Examining Ghana's Power Sector Reforms Through the PDS Agreement

The government of Ghana (GoG) and the Millennium Challenge Corporation (MCC) of the United States signed the second compact of the Millennium Challenge Compact (The Power Compact) in 2014 to improve the efficiency of Ghana’s power sector to support economic growth and reduce poverty. Under the terms of the Compact, the Government of Ghana, through its implementing agency, Millennium Development Authority (MiDA), was to be granted US$498.2 million. The program was to implement, among five other projects, the Electricity Company of Ghana (ECG) Financial and Operational Turnaround Project through a Private Sector Participation (PSP) agreement.

MiDA was set up to manage and implement poverty reduction programs in Ghana, including the ECG Financial and Operational Turnaround Project, as part of an agreement between the Ghanaian government and the Millennium Challenge Corporation, acting on behalf of the US government.

With advice from the International Finance Corporation (the transaction advisors), the government chose a concession under the various PSP options, which eventually led to the selection of Manila Electric Company (MERALCO) as the concessionaire to manage the assets of ECG. As per the terms of the Request for Proposals (RfP), the new company had to meet a minimum 51 percent local content requirement. Consequently, MERALCO, after winning the bid, partnered three local companies and an Angolan company to form a consortium known as Power Distribution Services (PDS) Ghana to enter into an agreement with Ghana.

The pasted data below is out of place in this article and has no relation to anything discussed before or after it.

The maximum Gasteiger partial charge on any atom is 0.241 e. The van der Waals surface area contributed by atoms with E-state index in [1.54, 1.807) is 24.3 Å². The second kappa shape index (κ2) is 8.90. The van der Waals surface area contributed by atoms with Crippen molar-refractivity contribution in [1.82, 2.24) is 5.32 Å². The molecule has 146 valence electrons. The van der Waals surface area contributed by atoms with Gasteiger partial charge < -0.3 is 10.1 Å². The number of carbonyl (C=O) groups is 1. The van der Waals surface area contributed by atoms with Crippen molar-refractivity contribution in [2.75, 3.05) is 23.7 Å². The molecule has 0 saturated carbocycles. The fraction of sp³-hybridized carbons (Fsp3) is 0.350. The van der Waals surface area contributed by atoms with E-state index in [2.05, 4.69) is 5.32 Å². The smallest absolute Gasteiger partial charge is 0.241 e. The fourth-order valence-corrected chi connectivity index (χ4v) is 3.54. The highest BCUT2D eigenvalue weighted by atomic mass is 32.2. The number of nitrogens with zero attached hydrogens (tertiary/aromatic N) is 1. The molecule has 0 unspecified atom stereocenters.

Prior to the transfer of ECG’s assets, PDS was required by the Transaction Agreements – Lease and Assignment Agreement (LAA) and Bulk Supply Agreement (BSA) – to satisfy 45 Conditions Precedent. Critical among these conditions was the provision of a Demand Guarantee or Letter of Credit issued by a qualified bank. PDS, however, could not produce the required demand guarantees and proposed an alternative in the form of insurance guarantees. The government approved this on the advice of MiDA and the transaction advisors (IFC and Hunton).

The said guarantees were produced two days to the transfer date, making it difficult for due diligence and verification by ECG, the main party to the LAA and the BSA. On the assurance of MiDA, the government admitted the guarantees subject to subsequent verification by ECG. Further investigations by ECG and the government show that the guarantees could not have been accessed by ECG if the need arose because of inherent misrepresentation and the capacity of the reinsurer to absorb the liabilities.

The arrangement was suspended after PDS had operated for only three months and was thereafter terminated by the government of Ghana on October 18, 2019.

As Ghana grapples with reconsidering private sector participation in its power sector and addressing calls for investigations into the PDS agreement, ACEP’s publication from January 2020, titled ‘An Assessment of the Implementation Challenges of the Power Compact,’ offers a comprehensive analysis. It delves into the events and challenges that led to the short-lived operation of PDS and the concession agreement, highlighting the significant role of MiDA, the decision-making body, as a significant part of the problem. 

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